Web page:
Retrain Your Brain Cognitive Behavioral Therapy in 7 Weeks
HOW CAN I HELP PEOPLE SUFFER LESS and live more fully? This question drove me to become a psychotherapist. I still remember when I discovered the answer as a master’s student. I was in the library late one night, reading up on something called cognitive-behavioral therapy (CBT). During that study session, I learned how CBT can help us replace thoughts and behaviors that aren’t working for us with new ones that work better.
The treatment approach seemed so reasonable, so collaborative between therapist and client, so respectful of those seeking help. With its implicit assumption that we can use what’s whole in us to heal what’s broken, CBT appealed to my humanistic leanings. CBT programs were also well tested, so I could be confident they would help many people. I knew right away that I’d found my home as a therapist.
After my master’s, I wanted more specialized training in CBT, so I pursued my PhD at the University of Pennsylvania—a school where many of the best-tested cognitive-behavioral treatments were developed. Over the next 12 years, I studied, practiced, and researched CBT for anxiety and depression, first as a doctoral student, and then as a faculty member at Penn. Over and over I was struck by the power of CBT to help people break through major barriers in their lives.
What I hadn’t anticipated was how personally useful the principles of CBT would be. Life is hard for all of us, and I’ve had my share of panic attacks, depressed moods, insomnia, anxiety, stress, and crushing disappointment. I’ve found that the tools of CBT work as well for the therapist as for the client.
I’ve been on the other side of therapy, too. I know the value of having another person to listen to us, to validate our perspective, to gently challenge us when needed, to give us a place where we can say anything and be accepted as we are. If you’ve found a good therapist, you know exactly what I’m talking about.
Many people who come to my office also have had therapy before. They may have explored their childhoods, identified patterns in their closest relationships, and gained valuable insights. They probably found the therapy very helpful, even lifesaving. And yet they’ve sought out a CBT therapist because, for some reason, they haven’t been able to make the changes they want.
Maybe they haven’t been able to break their habit of avoiding uncomfortable situations. Or they continue to be plagued by constant worry. Or they can’t stop their habitual self-criticism. What they’re often looking for are tools and skills to address the issues that they’re well aware of. CBT can help a person transform insight into change.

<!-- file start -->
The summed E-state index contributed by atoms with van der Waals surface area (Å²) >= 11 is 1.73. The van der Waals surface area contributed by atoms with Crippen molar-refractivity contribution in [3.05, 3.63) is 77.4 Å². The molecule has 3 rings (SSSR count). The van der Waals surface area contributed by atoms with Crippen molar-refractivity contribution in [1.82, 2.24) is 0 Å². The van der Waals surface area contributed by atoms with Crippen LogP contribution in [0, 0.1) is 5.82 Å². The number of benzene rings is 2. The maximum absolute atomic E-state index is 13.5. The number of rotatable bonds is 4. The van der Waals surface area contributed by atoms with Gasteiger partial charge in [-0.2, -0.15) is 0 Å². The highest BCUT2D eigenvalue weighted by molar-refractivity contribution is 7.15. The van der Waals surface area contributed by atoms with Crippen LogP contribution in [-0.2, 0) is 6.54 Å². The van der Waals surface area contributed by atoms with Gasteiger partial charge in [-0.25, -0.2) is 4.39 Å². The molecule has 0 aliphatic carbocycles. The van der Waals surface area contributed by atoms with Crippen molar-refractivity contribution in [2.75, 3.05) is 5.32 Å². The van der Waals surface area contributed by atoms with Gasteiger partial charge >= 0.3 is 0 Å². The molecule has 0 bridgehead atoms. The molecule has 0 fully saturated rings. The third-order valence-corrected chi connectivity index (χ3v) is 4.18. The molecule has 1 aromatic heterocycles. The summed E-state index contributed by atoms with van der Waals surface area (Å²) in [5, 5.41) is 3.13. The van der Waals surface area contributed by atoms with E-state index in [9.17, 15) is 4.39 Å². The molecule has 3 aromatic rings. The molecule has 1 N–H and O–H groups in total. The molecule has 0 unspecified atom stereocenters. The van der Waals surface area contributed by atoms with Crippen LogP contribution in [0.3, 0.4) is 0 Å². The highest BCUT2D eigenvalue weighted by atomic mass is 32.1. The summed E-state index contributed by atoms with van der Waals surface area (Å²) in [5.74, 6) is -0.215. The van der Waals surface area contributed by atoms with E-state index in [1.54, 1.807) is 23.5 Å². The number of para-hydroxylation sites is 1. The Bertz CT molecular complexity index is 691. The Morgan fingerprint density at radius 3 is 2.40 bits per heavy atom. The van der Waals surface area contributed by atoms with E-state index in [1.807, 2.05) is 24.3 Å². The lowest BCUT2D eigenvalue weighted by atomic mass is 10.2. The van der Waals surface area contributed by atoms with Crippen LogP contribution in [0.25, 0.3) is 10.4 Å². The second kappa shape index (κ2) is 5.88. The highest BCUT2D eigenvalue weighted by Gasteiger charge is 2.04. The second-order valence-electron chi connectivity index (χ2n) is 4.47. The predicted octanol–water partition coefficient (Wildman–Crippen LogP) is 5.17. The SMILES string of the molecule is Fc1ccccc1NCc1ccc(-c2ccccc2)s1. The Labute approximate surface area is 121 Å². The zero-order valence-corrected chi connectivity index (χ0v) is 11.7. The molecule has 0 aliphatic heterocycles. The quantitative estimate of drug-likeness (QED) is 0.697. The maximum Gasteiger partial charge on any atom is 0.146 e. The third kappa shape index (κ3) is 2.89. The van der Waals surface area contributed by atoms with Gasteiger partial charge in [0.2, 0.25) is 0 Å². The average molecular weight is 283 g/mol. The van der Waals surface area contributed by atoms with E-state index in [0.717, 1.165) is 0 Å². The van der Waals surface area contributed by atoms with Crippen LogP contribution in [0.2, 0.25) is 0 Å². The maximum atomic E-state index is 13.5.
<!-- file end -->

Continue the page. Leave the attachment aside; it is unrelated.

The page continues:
I want as many people as possible to experience the power of CBT to make their struggles more manageable. Unfortunately, many people simply don’t know that short-term, highly effective psychological treatment is available. Others have trouble finding a therapist who provides CBT. Still others can’t afford treatment. This book is part of an effort to make CBT more readily available to those who need it.
My goal in writing this book is to introduce you to a set of skills that can help relieve anxiety and depression. If you’ve read other CBT books, you might find this one to be different in some ways. I’ve strived to make the material easy to relate to, without unnecessary information.
I’ve also organized the topics around a seven-week plan that builds on itself week by week. Why seven weeks? The structure of this book is similar to what I do with my clients: In the initial session(s), we develop a solid treatment plan, and then work on learning the basic skills of CBT in the next few sessions. The rest of treatment focuses on applying these skills. This book is designed in the same way: Gain the CBT skills you need as quickly as possible, and then continue using the skills on your own—in other words, learn to be your own therapist.
CBT has helped countless individuals live better lives. Can everyone benefit from CBT? Probably not. But I’ve found that the people who do well with it tend to do three things: First, they show up—it’s probably a given that coming to treatment consistently is a good thing. Second, they bring a healthy skepticism; being a “true believer” in the treatment isn’t necessary to benefit from it. And finally, they are willing to try out some new things.
I invite you to do the same. “Showing up” in this case means bringing your full attention and intention to this work, because you owe yourself nothing less. I encourage you to dive into the plan and see if it works for you. If you do these things, my guess is that you’ll join the majority of people who get tremendous benefit from CBT.
Let’s get started.
PART ONE BEFORE YOU BEGIN
CHAPTER 1 Getting Familiar with CBT
CHAPTER 2 Understanding Anxiety and Depression
PART TWO SEVEN WEEKS
WEEK 1 Setting Your Goals and Getting Started
WEEK 2 Getting Back to Life
WEEK 3 Identifying Your Thought Patterns
WEEK 4 Breaking Negative Thought Patterns
WEEK 5 Time and Task Management
WEEK 6 Facing Your Fears
WEEK 7 Putting It All Together
The Next Seven Weeks
About the Author
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|Epub||April 29, 2021|
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